I am not asking you to believe you are wrong all the time. However, your present attitude is very frustrating for anyone who discusses physics with you. Generally, you contrive an explanation which makes very little sense and includes several falsehoods, determine you "see nothing faulty about it," and then argue strenuously when anyone points out the flaws.

    I'm just being honest. When a criticism cites what is faulty about something I say, then I can understand the grounds and agree. Without any direct criticism with reasoning/grounds, what basis do I have for accepting or rejecting the argument?


    I don't believe it is arrogance which blinds you to the possibility of being wrong. I believe it is arrogant and frustrating to continue advancing your beliefs as credible when you know admittedly very little formally about the subject at hand.

    You could fail every arithmetic test you ever took but if you said that 2 + 2 = 4, you'd be right and it wouldn't be arrogant to say so. High test scores don't make arithmetic right, logic does.


    Perhaps a wise neutral approach would be to post your ideas with the comment, "Does this make sense?", rather than the comment "This makes perfect sense to me," and then to accept criticism graciously, as a contribution which helps you learn and advance your ideas.

    That is usually what I do. When people criticize me uncritically be calling my language "gibberish" or telling me that I don't understand physics, though, what other means do I have of keeping the criticism content-focussed except to reassert what I said that I believe(d) to be correct? You can't second-guess your understanding just because someone else tells you you're stupid. You need a reason that deals with the content - not ad hom attacks.


    The credentialed folks have a certain advantage in the critical discussion of your content.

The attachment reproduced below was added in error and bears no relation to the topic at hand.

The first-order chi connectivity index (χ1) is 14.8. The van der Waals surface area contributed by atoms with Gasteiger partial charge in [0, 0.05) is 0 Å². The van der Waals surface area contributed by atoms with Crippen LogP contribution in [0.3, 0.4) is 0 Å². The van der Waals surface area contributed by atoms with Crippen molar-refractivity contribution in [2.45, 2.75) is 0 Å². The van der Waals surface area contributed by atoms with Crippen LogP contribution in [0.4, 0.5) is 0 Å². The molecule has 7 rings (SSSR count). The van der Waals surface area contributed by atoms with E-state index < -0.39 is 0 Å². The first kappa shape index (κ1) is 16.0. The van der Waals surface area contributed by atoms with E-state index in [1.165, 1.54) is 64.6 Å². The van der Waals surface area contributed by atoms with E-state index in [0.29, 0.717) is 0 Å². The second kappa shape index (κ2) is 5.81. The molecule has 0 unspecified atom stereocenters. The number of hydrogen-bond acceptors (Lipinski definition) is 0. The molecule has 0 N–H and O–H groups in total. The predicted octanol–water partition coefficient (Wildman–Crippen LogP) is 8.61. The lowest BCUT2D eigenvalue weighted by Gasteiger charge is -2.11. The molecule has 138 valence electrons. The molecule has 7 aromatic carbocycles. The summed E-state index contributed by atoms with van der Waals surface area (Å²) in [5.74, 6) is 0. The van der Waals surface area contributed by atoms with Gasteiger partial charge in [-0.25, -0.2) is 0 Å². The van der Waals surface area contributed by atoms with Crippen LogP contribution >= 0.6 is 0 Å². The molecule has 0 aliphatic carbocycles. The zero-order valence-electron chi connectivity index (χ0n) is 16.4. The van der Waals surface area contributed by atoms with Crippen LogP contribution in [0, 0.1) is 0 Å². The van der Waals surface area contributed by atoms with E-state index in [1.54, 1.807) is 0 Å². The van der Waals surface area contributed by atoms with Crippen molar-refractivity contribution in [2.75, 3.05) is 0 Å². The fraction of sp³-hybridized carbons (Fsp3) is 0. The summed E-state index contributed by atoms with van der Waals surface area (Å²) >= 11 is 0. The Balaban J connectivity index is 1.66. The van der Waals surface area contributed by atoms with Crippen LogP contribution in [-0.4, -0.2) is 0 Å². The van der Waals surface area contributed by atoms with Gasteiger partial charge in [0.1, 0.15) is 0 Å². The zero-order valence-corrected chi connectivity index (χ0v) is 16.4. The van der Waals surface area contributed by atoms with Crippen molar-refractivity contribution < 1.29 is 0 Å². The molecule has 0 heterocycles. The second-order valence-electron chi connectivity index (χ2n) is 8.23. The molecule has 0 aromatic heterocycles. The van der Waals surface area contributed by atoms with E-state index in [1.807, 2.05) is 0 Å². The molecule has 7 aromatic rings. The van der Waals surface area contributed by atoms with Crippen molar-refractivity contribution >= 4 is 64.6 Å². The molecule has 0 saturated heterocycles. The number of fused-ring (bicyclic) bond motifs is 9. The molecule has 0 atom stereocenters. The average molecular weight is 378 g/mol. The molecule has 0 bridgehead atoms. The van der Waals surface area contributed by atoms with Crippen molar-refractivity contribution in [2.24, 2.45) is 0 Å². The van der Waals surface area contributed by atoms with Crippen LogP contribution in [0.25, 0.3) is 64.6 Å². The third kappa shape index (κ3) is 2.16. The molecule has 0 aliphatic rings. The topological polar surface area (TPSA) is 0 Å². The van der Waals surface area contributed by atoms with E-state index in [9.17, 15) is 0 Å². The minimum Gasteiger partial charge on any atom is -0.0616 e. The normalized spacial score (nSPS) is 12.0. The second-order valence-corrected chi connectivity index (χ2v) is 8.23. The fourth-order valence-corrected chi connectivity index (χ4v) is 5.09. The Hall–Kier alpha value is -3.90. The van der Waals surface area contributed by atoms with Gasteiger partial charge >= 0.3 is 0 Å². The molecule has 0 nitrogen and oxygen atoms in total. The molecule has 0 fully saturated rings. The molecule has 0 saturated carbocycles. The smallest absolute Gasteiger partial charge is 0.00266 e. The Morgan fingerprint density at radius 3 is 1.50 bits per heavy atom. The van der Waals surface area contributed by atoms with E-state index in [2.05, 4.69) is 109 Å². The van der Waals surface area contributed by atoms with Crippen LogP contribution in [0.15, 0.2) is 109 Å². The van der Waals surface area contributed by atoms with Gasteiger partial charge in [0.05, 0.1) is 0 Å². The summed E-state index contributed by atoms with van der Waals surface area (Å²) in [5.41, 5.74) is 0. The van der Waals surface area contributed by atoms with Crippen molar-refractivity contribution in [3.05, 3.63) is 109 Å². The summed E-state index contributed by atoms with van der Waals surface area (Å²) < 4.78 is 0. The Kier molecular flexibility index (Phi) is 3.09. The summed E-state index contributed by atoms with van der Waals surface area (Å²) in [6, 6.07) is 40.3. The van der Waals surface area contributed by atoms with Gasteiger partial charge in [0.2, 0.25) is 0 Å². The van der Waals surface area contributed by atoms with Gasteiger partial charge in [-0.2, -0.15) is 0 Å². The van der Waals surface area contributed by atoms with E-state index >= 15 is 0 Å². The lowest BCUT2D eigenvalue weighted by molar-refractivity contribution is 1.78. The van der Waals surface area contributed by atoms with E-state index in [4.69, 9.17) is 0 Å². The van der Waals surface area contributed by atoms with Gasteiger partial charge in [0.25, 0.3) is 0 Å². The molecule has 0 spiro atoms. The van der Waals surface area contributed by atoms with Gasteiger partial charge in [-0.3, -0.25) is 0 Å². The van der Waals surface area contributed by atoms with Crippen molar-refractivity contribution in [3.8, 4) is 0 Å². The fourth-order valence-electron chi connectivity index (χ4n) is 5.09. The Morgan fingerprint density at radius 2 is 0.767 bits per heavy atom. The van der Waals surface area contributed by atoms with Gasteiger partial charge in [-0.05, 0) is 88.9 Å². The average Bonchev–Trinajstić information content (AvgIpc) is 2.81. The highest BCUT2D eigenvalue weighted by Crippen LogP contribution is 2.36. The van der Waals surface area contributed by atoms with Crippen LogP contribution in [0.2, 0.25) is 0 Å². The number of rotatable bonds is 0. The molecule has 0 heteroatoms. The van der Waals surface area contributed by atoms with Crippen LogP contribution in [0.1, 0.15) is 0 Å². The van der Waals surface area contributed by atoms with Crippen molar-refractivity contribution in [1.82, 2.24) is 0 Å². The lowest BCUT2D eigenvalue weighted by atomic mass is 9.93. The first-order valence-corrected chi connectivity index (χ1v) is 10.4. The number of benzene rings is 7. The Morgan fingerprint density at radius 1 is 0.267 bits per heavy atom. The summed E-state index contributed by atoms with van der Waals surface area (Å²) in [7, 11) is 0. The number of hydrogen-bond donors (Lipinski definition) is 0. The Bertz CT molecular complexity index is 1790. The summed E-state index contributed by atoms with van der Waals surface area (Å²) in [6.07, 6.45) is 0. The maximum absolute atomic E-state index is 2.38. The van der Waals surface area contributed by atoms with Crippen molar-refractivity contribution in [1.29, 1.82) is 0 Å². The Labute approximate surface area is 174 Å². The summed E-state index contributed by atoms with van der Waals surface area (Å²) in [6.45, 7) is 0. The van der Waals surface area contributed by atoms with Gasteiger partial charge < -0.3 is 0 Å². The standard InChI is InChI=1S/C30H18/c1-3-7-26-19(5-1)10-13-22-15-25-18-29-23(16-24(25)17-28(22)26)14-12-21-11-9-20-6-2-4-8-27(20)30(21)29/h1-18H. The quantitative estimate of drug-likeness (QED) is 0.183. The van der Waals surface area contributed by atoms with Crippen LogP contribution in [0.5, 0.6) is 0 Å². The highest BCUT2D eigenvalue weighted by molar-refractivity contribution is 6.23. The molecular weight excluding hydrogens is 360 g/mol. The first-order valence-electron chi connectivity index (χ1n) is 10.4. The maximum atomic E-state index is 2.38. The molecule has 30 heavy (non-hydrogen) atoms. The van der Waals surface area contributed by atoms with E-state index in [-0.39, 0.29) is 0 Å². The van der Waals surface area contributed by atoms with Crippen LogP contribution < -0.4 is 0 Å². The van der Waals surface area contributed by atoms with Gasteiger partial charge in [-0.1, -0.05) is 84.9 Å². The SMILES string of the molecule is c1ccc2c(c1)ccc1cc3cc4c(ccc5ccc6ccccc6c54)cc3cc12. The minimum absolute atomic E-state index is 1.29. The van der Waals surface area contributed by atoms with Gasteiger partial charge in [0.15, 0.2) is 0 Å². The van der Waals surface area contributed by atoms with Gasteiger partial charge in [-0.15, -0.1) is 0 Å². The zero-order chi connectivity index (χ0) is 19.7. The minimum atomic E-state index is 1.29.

Credentials don't prove substantive arguments. They're just an indication that someone has been exposed to training that should have made them capable of forming rigorous substantive argumentation. They're no guarantee that someone is going to be right at any given moment.



  14. Newton "stood on the shoulders of giants". Einstein built on the mathematics of Riemann. No one has ever understood physics without reading the work of those that came before them. Newton was not smart enough. Einstein was not smart enough. You aren't either.

    For the record, I would not claim to be above reading any physics book. I read them often, in fact, along with other sources and I read posts on this forum with great interest as well. My weak point is mathematical language like "scalar fields," which I sometimes google to try to understand but often I find what was expressed in terms of expensive mathematical language could have been expressed in simpler empirical terms once I do understand. No matter, I do try to learn more by reading posts with unfamiliar language and decoding it slowly and painfully sometimes. Other times, I remind myself that I am not getting paid for what I am doing so I am free to concentrate on what interests me the most. When I am wrong, I will not claim to be right. However, I will not blindly accept anyone's claim that I am wrong without reasonable grounds. It's as important to rigorously evaluate the legitimacy of critique as it is to evaluate the legitimacy of any other argumentation.